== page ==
United States District Court, N.D. Indiana, Fort Wayne Division
OPINION AND ORDER
R. CHERRY, MAGISTRATE JUDGE
matter is before the Court on a Motion for Leave to Take
Discovery Prior to Rule 26(f) Conference [DE 6], filed by
Plaintiff on September 6, 2017. Plaintiff requests leave to
issue subpoenas to non-party internet service providers to
determine the identity of the Doe Defendants in this case.
filed its Complaint on August 31, 2017, alleging copyright
infringement claims against sixteen Doe Defendants. Plaintiff
alleges that the Doe Defendants violated Plaintiff's
copyright by downloading and sharing unauthorized copies of
Once Upon a Time in Venice, a movie in which
Plaintiff maintains a copyright interest. At this time, the
only information Plaintiff has about the Doe Defendants is
their Internet Protocol (IP) address, as well as the city in
which the alleged infringement occurred. Accordingly,
Plaintiff now seeks to subpoena records from various internet
service providers (ISPs) to connect the IP addresses with the
Doe Defendants' actual identities.
Federal Rules of Civil Procedure generally prohibit discovery
from occurring before the parties conduct a Rule 26(f)
conference, unless the Court enters an order allowing early
discovery for “good cause.” Fed.R.Civ.P.
26(d)(1); Progressive Cas. Ins. Co. v. FDIC, 283
F.R.D. 556, 557 (N.D. Iowa 2012). Courts consider the
following five factors to determine whether there is good
cause for early discovery aimed at internet service providers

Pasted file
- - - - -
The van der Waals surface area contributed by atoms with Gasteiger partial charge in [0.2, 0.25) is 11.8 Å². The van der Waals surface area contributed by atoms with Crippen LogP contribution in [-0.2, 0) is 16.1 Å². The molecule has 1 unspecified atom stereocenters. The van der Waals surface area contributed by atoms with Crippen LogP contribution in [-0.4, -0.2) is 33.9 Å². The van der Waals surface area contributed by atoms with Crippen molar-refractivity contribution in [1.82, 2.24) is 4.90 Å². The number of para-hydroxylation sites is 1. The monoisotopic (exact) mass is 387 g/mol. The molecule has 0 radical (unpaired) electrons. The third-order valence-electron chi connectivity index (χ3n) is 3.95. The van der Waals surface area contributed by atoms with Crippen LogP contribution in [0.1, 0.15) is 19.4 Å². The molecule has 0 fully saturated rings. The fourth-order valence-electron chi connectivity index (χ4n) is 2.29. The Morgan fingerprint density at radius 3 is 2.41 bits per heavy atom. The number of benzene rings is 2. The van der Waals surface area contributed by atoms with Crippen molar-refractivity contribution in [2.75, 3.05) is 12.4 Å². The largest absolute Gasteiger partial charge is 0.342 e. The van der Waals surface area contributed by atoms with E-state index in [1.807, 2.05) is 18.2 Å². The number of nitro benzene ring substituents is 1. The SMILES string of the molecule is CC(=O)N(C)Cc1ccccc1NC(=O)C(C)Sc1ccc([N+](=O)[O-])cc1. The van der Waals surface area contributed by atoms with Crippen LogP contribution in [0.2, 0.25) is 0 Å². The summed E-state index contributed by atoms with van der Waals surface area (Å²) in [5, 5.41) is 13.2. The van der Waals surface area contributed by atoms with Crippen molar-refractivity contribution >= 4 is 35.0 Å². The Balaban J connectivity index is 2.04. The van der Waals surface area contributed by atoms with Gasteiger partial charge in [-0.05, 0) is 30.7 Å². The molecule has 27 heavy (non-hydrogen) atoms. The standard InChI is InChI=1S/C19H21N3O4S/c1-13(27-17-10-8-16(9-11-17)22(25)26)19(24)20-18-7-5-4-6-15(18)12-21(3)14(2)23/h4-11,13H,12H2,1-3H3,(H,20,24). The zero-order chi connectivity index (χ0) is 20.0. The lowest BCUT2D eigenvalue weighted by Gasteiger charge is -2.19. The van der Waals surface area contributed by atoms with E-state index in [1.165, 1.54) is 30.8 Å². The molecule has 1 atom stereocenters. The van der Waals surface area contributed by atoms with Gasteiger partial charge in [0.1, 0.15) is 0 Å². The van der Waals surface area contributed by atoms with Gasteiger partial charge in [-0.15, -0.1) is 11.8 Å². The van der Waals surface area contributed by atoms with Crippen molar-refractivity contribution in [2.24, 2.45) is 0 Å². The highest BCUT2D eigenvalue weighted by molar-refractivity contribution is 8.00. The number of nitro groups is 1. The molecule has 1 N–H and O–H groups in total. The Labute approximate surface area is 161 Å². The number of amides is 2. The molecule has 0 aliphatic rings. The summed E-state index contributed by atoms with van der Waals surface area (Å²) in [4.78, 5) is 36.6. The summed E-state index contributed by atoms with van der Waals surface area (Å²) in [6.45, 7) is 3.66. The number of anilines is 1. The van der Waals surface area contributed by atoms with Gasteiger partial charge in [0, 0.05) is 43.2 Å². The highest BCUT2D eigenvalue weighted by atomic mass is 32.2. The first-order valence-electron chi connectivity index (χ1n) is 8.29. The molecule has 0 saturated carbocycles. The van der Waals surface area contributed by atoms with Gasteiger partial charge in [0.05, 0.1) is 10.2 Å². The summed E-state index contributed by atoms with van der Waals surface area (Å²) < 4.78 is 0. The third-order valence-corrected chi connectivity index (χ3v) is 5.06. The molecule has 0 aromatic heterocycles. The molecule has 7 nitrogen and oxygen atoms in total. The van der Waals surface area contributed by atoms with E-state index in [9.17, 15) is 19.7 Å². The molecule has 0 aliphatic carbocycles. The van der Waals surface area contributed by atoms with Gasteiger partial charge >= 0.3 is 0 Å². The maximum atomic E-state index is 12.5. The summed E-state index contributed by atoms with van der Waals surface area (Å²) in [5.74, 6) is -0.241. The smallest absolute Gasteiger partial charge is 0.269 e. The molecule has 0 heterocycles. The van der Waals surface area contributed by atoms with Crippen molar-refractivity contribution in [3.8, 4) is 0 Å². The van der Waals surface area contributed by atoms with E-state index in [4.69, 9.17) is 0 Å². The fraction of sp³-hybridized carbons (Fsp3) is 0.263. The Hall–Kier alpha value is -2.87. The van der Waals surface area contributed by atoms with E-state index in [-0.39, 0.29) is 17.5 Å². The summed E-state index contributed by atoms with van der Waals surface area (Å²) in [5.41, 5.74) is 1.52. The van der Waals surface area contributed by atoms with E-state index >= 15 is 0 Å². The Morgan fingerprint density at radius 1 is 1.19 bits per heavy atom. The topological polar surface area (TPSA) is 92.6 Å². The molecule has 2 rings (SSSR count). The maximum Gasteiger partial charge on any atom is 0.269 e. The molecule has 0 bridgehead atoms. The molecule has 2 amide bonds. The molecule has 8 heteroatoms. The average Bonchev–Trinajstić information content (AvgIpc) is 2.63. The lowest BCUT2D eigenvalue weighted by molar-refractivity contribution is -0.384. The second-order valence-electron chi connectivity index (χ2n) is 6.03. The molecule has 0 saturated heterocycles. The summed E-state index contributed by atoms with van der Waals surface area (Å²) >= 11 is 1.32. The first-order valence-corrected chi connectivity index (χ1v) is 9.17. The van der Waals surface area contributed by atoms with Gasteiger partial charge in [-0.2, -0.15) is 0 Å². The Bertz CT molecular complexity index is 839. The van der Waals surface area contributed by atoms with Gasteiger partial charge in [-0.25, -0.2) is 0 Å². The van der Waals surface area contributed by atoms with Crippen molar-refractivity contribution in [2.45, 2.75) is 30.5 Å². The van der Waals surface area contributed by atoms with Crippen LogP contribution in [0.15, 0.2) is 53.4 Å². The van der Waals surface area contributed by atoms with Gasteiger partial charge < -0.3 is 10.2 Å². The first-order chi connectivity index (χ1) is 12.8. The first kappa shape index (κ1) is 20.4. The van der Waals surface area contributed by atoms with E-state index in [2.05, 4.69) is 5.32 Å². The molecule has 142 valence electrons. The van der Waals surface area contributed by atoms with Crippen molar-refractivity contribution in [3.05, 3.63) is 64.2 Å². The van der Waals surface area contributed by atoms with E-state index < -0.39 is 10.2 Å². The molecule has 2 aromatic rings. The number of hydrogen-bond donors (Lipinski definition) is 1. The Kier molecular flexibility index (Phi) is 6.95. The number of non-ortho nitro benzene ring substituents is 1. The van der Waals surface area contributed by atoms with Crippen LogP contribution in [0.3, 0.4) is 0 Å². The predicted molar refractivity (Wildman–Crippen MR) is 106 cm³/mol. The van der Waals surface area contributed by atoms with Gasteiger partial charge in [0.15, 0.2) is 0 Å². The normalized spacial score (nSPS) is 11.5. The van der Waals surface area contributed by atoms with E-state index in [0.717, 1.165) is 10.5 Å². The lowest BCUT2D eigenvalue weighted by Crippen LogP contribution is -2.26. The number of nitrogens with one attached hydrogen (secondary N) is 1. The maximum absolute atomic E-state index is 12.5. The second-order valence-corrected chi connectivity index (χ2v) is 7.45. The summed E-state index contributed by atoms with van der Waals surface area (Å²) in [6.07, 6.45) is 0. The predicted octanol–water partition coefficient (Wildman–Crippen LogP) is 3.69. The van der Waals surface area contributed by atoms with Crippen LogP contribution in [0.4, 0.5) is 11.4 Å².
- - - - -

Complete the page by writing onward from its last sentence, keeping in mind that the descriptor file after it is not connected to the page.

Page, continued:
to uncover internet users' identities:
(1) a concrete showing of a prima facie claim; (2) a specific
discovery request; (3) the absence of alternative means to
obtain the subpoenaed information; (4) the need for the
subpoenaed information to advance the claim; and (5) a
minimal expectation of privacy by the defendant in the
Rotten Records, Inc. v. Doe, 108 F.Supp.3d 132, 133
(W.D.N.Y. 2015); see also First Time Videos, LLC
v. Does 1-500, 276 F.R.D. 241, 248-49 (N.D. Ill. 2011)
(quoting Sony Music Entm't v. Does
1-40, 326 F.Supp.2d 556, 564-65 (S.D.N.Y. 2004)).
meets these requirements. First, Plaintiff has made a prima
facie claim of copyright infringement, which consists of two
elements: (1) ownership of a valid copyright and (2) copying
of constituent elements of the work that are original.
Feist Publ'ns, Inc. v. Rural Tel. Serv. Co.,
Inc., 499 U.S. 340, 361 (1991). Plaintiff alleges that
it maintains a copyright interest in Once Upon a Time in
Venice and that the Doe Defendants copied and
distributed Once Upon a Time in Venice. Second,
Plaintiff has identified specific discovery, limited to
identifying the Doe Defendants through their internet service
providers. Third, Plaintiff does not have an alternative
means to match the ISP addresses with the Doe Defendants'
Plaintiff needs the information it seeks to advance its
asserted claims. Indeed, without discovering the Doe
Defendants' identities, Plaintiff cannot pursue its
claims for relief at all. Finally, Plaintiff's interest
in learning the Doe Defendants' true identities outweighs
the Doe Defendants' privacy interest in sharing
copyrighted work through an online file-sharing network.
See Rotten Records, 108 F.Supp.3d at 133 (quoting
Arista Records, LLC v. Doe, 604 F.3d 110, 124 (2d
Plaintiff has shown good cause for the requested discovery,
and early discovery is appropriate. Fed.R.Civ.P. 26(d)(1);
Progressive, 283 F.R.D. at 557.
foregoing reasons, the Court hereby GRANTS
the Motion for Leave to Take Discovery Prior to Rule ...